Tuesday, February 19, 2008

No Queer Fish This!

I was the kind who had waist-length hair, two plaits and liked wearing strings of jasmine in them. At least, I think I enjoyed wearing the flowers, because I’ve been missing that ever since I cut my hair, which was quite a long time ago.

The rigours of adolescence, studies and hostel connived to reduce my hair to a rat’s tail, and the best option to make it look better was to cut it. Off I went to the hippest saloon on a day we could get away from hostel for a couple of hours. The stylist, who to me looked really exotic for various reasons including her nose ring, her looks, the scarf wrapped around her head, and her unusually spelt usual name, held up my hair, took one look at it and pronounced it was full of split ends. There was no use cutting it if she didn’t hack it off right from the top, she said, warning me my hair would become pretty short then.

I told her to do the needful, and she gave me a step cut which, later, an aunt who lived in the West told me was called a shag, or a shake. Well, between Aunt and I, one had the former, and the other had the shake – I don’t remember who had which.

How I also bought the hairstylist’s specially formulated oil to restore my hair to its former splendour and used up exactly half of it the next day in post-haircut trauma is a tale for another day, but my hair has gotten progressively shorter since then, and poses a problem for many people who try to guess which part of India I come from. I would have thought it was a cinch to guess, given the rest of me, but it’s as much not, as I was to discover.

While Telugus who know I’m from Andhra Pradesh ask me if I can speak/read/write Telugu before proceeding to speak to me in English, others take it for granted that I hail from Punjab or West Bengal or Kerala, because of whatever aspect of my form they associate with these States. My name, and I’m not telling you what it is, is often taken for Bengali, and if I fib that I am, I’m asked to bring Sondesh (unfailingly pronounced the Bengali way) the next time we meet. My full figure is often mistaken for Punjabi but it really entertains me that people discount my height and my colouring when they make their stereotype-based assessment. And Kerala, I am not sure why. Maybe my colouring, and the fact that most Malayali women in their know sported short hair, probably.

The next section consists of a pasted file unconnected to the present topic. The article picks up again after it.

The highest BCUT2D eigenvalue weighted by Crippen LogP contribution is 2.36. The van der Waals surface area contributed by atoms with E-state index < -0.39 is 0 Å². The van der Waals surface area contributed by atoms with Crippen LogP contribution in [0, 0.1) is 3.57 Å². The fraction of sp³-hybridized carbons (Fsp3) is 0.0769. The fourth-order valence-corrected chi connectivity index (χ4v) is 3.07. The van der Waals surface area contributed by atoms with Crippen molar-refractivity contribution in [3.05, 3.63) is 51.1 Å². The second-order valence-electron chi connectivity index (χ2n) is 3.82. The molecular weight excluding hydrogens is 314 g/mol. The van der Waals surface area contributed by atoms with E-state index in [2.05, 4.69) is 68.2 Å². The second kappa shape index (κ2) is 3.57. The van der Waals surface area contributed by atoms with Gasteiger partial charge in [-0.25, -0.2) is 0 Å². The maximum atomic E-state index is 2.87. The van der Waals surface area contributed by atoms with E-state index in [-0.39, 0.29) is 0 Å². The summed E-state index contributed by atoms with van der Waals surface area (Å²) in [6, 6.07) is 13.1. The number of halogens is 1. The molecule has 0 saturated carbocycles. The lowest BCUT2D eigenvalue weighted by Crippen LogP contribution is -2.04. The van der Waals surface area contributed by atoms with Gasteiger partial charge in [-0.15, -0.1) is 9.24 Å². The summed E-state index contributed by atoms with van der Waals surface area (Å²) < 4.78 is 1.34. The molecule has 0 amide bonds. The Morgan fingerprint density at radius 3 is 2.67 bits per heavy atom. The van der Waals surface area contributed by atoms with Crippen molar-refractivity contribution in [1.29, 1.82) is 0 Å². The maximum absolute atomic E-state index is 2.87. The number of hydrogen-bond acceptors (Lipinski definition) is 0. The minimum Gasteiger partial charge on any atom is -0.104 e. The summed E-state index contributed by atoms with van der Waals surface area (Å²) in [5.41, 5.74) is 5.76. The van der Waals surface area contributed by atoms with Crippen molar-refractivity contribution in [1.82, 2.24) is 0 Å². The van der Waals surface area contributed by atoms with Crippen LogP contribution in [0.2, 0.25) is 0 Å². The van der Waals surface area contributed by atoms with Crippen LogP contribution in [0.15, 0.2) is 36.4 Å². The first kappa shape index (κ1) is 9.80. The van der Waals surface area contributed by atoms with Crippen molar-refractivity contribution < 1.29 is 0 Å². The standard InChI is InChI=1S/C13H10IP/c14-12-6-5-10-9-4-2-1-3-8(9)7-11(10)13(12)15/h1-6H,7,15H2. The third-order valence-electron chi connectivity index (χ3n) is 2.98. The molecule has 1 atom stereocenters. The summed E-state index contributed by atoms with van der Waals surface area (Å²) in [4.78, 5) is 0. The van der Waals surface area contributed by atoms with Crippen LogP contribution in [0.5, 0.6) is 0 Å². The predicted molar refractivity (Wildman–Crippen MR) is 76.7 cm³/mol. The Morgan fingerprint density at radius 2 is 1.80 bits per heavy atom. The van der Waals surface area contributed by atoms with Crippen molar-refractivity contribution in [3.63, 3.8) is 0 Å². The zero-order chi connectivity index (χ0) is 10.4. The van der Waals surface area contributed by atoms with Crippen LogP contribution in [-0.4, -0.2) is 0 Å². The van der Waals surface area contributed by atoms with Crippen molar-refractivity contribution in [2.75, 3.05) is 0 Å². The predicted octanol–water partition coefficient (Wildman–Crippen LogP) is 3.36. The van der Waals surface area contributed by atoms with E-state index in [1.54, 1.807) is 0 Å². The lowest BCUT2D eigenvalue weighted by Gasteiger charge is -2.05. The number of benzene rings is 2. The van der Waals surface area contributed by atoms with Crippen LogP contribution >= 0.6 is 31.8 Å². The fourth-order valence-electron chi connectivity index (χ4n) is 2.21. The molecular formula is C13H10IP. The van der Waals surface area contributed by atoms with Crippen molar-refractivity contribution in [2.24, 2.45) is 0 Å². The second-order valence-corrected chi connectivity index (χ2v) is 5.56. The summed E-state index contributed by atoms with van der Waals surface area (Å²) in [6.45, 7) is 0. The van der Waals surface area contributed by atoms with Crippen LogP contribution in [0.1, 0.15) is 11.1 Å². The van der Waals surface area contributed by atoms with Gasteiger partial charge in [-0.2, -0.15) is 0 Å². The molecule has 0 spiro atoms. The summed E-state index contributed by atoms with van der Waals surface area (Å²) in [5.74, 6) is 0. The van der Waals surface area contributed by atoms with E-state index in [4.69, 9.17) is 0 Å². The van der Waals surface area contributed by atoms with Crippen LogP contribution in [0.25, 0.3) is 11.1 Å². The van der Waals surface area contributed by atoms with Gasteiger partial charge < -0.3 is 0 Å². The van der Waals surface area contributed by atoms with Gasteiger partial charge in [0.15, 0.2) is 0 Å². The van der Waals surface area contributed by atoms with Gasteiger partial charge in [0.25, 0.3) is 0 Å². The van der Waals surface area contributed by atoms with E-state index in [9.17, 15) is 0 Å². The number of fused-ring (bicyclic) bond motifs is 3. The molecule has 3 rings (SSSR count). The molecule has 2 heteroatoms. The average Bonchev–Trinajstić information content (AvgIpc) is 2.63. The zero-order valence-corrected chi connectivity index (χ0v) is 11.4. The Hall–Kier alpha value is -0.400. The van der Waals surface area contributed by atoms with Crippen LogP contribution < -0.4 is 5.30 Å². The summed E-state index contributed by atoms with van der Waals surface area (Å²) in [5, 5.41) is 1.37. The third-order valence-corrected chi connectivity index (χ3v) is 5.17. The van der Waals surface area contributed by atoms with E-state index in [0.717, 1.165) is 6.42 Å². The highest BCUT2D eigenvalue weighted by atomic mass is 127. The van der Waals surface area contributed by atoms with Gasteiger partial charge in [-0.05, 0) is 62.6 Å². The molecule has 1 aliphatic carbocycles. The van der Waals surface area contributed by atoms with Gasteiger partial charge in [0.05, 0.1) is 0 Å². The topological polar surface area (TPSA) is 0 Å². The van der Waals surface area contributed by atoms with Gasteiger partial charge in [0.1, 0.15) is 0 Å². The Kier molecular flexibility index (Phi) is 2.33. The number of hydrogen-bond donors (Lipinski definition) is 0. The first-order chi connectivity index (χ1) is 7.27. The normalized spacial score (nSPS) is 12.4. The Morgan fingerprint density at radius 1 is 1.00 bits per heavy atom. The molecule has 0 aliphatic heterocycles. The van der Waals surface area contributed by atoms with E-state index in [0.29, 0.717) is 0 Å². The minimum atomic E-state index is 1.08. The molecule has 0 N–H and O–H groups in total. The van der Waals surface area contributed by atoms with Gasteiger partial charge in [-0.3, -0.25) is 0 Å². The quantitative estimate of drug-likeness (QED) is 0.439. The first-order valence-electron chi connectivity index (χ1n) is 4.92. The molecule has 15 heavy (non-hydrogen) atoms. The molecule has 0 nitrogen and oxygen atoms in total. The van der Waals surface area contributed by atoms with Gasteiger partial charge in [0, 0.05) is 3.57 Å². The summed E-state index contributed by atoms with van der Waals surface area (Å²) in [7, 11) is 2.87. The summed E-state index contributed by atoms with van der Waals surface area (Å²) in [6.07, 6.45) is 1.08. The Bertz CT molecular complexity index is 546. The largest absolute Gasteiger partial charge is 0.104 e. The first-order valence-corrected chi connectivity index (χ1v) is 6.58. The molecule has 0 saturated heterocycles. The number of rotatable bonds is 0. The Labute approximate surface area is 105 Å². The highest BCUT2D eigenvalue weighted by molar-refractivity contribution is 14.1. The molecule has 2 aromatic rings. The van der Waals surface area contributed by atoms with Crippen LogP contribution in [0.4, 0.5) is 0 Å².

I really don’t know, but I had the amusing experience of stepping off a train in Coimbatore and having a woman speak to me in Malayalam, asking me if I wasn’t Rega of Palakkad when I looked uncomprehending. At a meeting in Paris, an Indian colleague comes up to me and says something I don’t understand – when we introduce ourselves moments later, he says he had spoken in Bengali, and my name is further proof of my putative Bengaliness.

Then there was the friendly co-passenger in the train home, who declared that however much I had my hair shorn, my face made it quite plain I was typically Telugu. And there are others who say, “Ah, I didn’t say it but I guessed you were Telugu,” like it’s a fact better kept hidden, a truth they intuited but mutely conspired with me to keep silent! And there was the staff nurse at the hospital my Dad consulted who said she thought I was born during my parents’ years “in America because you are “little bit healthy” (yeah, that’s kind for “fat”).

This amuses me no end, and while I'm glad to look a bit of all these, I respectfully deny my name is typically Bengali, my figure is Punjabi and my hair is Malayali – my looks could be resoundingly Telugu, I suppose; I’m glad I reflect my heritage in some small way or the other. So in celebration of the number of States I could well hail from, let’s tuck into some fish, which is dear to all these ethnic groups.

The recipe is Tomato Fish, based on one from Nita Mehta’s Punjabi Khana.

Fish – 500 gm, cut into 2- or 3-inch pieces (preferably boneless/skinless)
Oil for frying

Salt – to taste
Red chilli powder – 1 tsp
Lemon juice – 2 tbsp
Coriander powder – 1 tsp
Cumin powder – 1 tsp

Combine all these ingredients and marinate the washed fish in the mix for 15 minutes.

Ripe red tomatoes – 500 gm, pureed (The author recommends blanching them first)
Oil – 1 tsp (she recommends 5-6, but the fish has been fried, so I didn’t go by the book)
Garlic – 5 cloves, skinned
Red chilli powder – 1 – 1-1/2 tsp
Salt – to taste
Garam masala – 1 tsp
Coriander powder – 1 tsp
Sugar - 1-1/2 tsp (I left this out)
Kasoori Methi – 2 tbsp
Coriander – to garnish (and green chillies too, the book says)

Heat oil in a shallow pan and fry the fish lightly. Do not make it crisp. Remove and keep aside.

Heat the 1 tsp of oil in a pan. Add the garlic and fry till light brown.

Add tomato puree and the other seasonings including the kasuri methi. Let it boil once, as your stir continuously.

Slide in the fish pieces and let them boil for 4-5 minutes.

Serve hot, garnished with the coriander.

Please don't forget AFAM-Pomegranate (link in the sidebar or further down) - the deadline of Feb 25 is fast approaching!


  1. Oh thats punjabi khana. So you must be punjabi !!! he he heeee

  2. This is so hilarious, Sra! I agree with you about the name thing, some of my friends have had similar experiences :).

    And i never understand these stereotypes about "where are you from" :-D.

  3. Great story, Sra!! Cracked me up. Fish looks great and different than my usual way of making it. Will try your version, too! :)